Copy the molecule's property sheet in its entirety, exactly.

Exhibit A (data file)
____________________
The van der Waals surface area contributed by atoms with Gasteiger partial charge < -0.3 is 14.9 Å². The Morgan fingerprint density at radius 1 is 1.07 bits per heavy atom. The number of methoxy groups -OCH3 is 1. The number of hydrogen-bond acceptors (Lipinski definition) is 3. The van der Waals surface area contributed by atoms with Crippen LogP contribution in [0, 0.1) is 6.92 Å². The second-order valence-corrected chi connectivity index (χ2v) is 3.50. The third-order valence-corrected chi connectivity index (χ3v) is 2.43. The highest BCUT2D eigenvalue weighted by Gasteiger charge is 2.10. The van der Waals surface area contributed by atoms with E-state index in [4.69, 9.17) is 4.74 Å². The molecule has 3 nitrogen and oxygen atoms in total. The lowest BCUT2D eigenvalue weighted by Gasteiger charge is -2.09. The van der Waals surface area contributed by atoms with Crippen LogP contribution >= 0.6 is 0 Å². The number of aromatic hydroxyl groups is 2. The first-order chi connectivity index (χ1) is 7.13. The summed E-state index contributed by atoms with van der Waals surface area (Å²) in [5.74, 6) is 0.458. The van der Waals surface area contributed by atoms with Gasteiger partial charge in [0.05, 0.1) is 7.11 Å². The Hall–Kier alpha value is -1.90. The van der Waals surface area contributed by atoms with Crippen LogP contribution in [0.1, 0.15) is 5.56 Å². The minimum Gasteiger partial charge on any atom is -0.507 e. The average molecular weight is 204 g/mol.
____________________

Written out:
The van der Waals surface area contributed by atoms with Gasteiger partial charge < -0.3 is 14.9 Å². The Morgan fingerprint density at radius 1 is 1.07 bits per heavy atom. The number of methoxy groups -OCH3 is 1. The number of hydrogen-bond acceptors (Lipinski definition) is 3. The van der Waals surface area contributed by atoms with Crippen LogP contribution in [0, 0.1) is 6.92 Å². The second-order valence-corrected chi connectivity index (χ2v) is 3.50. The third-order valence-corrected chi connectivity index (χ3v) is 2.43. The highest BCUT2D eigenvalue weighted by Gasteiger charge is 2.10. The van der Waals surface area contributed by atoms with E-state index in [4.69, 9.17) is 4.74 Å². The molecule has 3 nitrogen and oxygen atoms in total. The lowest BCUT2D eigenvalue weighted by Gasteiger charge is -2.09. The van der Waals surface area contributed by atoms with Crippen LogP contribution >= 0.6 is 0 Å². The number of aromatic hydroxyl groups is 2. The first-order chi connectivity index (χ1) is 7.13. The summed E-state index contributed by atoms with van der Waals surface area (Å²) in [5.74, 6) is 0.458. The van der Waals surface area contributed by atoms with Gasteiger partial charge in [0.05, 0.1) is 7.11 Å². The Hall–Kier alpha value is -1.90. The van der Waals surface area contributed by atoms with Crippen LogP contribution in [0.1, 0.15) is 5.56 Å². The minimum Gasteiger partial charge on any atom is -0.507 e. The average molecular weight is 204 g/mol.